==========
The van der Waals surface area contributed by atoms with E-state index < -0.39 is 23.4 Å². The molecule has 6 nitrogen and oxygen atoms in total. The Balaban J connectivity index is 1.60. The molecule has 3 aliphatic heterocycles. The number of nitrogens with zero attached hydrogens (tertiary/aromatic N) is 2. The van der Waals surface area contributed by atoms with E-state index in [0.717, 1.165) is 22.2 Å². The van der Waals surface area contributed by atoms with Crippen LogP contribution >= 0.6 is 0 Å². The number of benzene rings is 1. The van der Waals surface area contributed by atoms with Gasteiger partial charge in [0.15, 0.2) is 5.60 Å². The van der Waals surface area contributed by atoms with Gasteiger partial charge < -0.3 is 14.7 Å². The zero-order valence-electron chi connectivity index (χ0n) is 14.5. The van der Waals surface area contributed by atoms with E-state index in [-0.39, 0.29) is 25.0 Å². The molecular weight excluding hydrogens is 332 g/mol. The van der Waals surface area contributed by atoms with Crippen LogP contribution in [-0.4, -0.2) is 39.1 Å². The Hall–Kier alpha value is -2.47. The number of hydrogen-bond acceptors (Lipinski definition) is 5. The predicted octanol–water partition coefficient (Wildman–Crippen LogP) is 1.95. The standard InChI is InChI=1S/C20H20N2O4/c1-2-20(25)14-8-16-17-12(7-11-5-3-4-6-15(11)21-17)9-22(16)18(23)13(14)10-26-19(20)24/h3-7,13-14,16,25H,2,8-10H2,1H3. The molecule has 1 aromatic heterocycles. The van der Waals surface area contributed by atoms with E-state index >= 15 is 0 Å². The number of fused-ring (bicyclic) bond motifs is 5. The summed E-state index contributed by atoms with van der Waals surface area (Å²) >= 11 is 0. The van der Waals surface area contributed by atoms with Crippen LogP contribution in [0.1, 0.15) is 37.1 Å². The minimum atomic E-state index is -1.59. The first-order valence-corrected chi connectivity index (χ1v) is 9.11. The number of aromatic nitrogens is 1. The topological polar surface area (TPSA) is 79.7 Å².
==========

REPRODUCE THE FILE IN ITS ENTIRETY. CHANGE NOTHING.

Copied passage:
The van der Waals surface area contributed by atoms with E-state index < -0.39 is 23.4 Å². The molecule has 6 nitrogen and oxygen atoms in total. The Balaban J connectivity index is 1.60. The molecule has 3 aliphatic heterocycles. The number of nitrogens with zero attached hydrogens (tertiary/aromatic N) is 2. The van der Waals surface area contributed by atoms with E-state index in [0.717, 1.165) is 22.2 Å². The van der Waals surface area contributed by atoms with Crippen LogP contribution >= 0.6 is 0 Å². The number of benzene rings is 1. The van der Waals surface area contributed by atoms with Gasteiger partial charge in [0.15, 0.2) is 5.60 Å². The van der Waals surface area contributed by atoms with Gasteiger partial charge < -0.3 is 14.7 Å². The zero-order valence-electron chi connectivity index (χ0n) is 14.5. The van der Waals surface area contributed by atoms with E-state index in [-0.39, 0.29) is 25.0 Å². The molecular weight excluding hydrogens is 332 g/mol. The van der Waals surface area contributed by atoms with Crippen LogP contribution in [-0.4, -0.2) is 39.1 Å². The Hall–Kier alpha value is -2.47. The number of hydrogen-bond acceptors (Lipinski definition) is 5. The predicted octanol–water partition coefficient (Wildman–Crippen LogP) is 1.95. The standard InChI is InChI=1S/C20H20N2O4/c1-2-20(25)14-8-16-17-12(7-11-5-3-4-6-15(11)21-17)9-22(16)18(23)13(14)10-26-19(20)24/h3-7,13-14,16,25H,2,8-10H2,1H3. The molecule has 1 aromatic heterocycles. The van der Waals surface area contributed by atoms with E-state index >= 15 is 0 Å². The number of fused-ring (bicyclic) bond motifs is 5. The summed E-state index contributed by atoms with van der Waals surface area (Å²) >= 11 is 0. The van der Waals surface area contributed by atoms with Crippen LogP contribution in [0.1, 0.15) is 37.1 Å². The minimum atomic E-state index is -1.59. The first-order valence-corrected chi connectivity index (χ1v) is 9.11. The number of aromatic nitrogens is 1. The topological polar surface area (TPSA) is 79.7 Å².